OPEC owes Canada some gratitude.
As the Organization of Petroleum Exporting Countries prepares to extend production cuts coordinated between the cartel and Russia at a meeting next week, the group is hoping other major fossil fuel producers will join their common cause. Earlier this week, the energy ministers of Saudi Arabia and Russia agreed to extend the current cuts through March 2018.
In a joint statement, the two ministers “expressed optimism that a wider circle of countries outside the current group will see the benefit of this cooperation in bringing stability to oil markets, and will join the effort.”
Canada, as one of the world’s largest non-OPEC oil and gas producers, has held back more output than any individual OPEC member in the latest round of cuts since well before the current pact was in place. Based on nearly a dozen estimates collected from top energy investors, industry experts and academics, BNN has determined Canadian oil production would be far higher today were it not for a constant lack of pipeline export capacity over the first half of the past decade.
While the estimates ranged significantly and the analysis is subject to a long list of caveats – pipeline capacity not being the only determinant of production growth and the rise of crude-by-rail being just a couple – most suggested at least an extra 500,000 barrels per day or more would be coming out of Canadian wells today were pipelines built exactly when they were needed. That compares to the world’s largest crude oil producer – Saudi Arabia – agreeing to cut 486,000 barrels of its daily production as its part of the OPEC deal; more than double the volume of cuts from any other OPEC member.
“When you take all of the pipes proposed over the past six years, it amounts to a gross amount of production of about three million barrels per day,” Rafi Tahmazian, partner and portfolio manager at Calgary-based Canoe Financial, told BNN. “It is not unreasonable to think that a pro-pipeline policy would have given us line of sight to about one million barrels of additional production today.”
“That should really be considered our contribution to the OPEC cuts,” Tahmazian said.
Dinara Millington, vice-president of research at the Canadian Energy Research Institute – while also cautioning constrained pipeline capacity is far from the only factor affecting production growth – told BNN via email how, aside from what may or may not have been produced if pipelines had been built earlier, at least 500,000 bpd in planned oil output growth could be curtailed by 2025 without new export capacity (see the difference between the red and yellow lines in the graph below for reference). Keystone XL and the Trans Mountain expansion are seen as the two pipeline proposals most likely to succeed, but both still face opposition that could prevent them from ever getting built.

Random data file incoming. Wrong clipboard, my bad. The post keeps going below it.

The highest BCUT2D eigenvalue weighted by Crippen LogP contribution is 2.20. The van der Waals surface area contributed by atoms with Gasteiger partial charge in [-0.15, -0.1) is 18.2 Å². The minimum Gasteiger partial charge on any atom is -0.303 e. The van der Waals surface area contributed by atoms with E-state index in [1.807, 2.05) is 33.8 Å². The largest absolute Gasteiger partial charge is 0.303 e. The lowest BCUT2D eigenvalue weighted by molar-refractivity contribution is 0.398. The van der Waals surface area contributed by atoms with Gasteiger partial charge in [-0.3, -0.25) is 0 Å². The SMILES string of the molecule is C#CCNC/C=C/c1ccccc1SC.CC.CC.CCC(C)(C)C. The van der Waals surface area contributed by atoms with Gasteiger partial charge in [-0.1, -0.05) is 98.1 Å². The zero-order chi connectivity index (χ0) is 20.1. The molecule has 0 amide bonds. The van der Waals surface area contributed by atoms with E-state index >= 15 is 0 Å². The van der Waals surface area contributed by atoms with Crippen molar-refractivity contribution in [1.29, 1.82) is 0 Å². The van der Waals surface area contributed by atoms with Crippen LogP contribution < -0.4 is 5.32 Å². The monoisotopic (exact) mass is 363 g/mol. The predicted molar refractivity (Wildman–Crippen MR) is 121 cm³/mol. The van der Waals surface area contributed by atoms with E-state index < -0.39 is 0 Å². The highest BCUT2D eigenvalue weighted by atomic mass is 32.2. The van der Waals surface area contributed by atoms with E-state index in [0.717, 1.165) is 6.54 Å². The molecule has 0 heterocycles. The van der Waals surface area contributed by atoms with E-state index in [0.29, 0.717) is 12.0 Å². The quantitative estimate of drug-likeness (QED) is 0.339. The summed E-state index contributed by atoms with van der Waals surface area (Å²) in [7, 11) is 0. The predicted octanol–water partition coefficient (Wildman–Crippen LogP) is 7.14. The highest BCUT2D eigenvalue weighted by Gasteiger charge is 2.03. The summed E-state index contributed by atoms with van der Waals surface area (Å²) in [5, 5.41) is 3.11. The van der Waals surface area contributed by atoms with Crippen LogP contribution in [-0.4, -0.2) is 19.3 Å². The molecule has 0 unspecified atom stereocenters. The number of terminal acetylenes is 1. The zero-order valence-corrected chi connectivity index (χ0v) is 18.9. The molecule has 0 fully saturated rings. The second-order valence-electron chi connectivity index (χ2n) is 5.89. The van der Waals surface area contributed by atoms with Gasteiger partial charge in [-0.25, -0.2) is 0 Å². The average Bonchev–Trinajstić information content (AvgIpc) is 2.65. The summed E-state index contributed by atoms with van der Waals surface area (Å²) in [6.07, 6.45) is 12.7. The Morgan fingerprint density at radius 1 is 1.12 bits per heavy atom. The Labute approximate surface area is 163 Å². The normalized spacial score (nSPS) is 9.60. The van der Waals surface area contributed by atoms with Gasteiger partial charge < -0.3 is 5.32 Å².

If no new pipelines get built over the next 20 years, the graph below shows how even with the addition of crude-by-rail Canadian producers would be forced to leave more than a million barrels of daily production in the ground.
Canadians shouldn’t expect any Thank You cards from the OPEC cartel any time soon, but the Canadian oil and gas sector is likely to benefit from the extension of cuts. That is not just because keeping supplies in check would give demand a chance to catch up, thereby draining some of the record-high crude oil inventories around the world and allowing overall prices to remain stable or even rise.
“Traditionally, OPEC cuts focus first on the medium/heavy sour crudes as these are the lower-price barrels [with a higher production cost],” Dan Tsubouchi, chief market strategist at Calgary-based Stream Asset Financial Management, told BNN via email. “As we have seen in 2017 already, this has helped the heavy/light differential, which is a big win for Canada.”
Often referred to as Canada’s oil sands discount, Canadian heavy oil always trades below the North American benchmark West Texas Intermediate price in part because the thicker peanut-butter-like consistency makes it more expensive to transport and refine, but also due to an ongoing lack of market access. American refineries are mostly designed to process heavier grades of crude despite virtually all American oil production growth being of the lighter, sweeter variety. Much of the heavy oil the United States does not source from Canada comes from OPEC members, meaning if they continue to keep their own heavy oil output low, the demand for Canadian crude would rise and the discount Canadian producers are forced to take would shrink.
“If anything, Canada stands to be one of the bigger winners in continuing OPEC cuts,” Tsubouchi said.
That represents about as close to a thank you as Canadians can expect from the oil cartel for this country’s unwitting – yet ongoing – participation in their coordinated output cuts.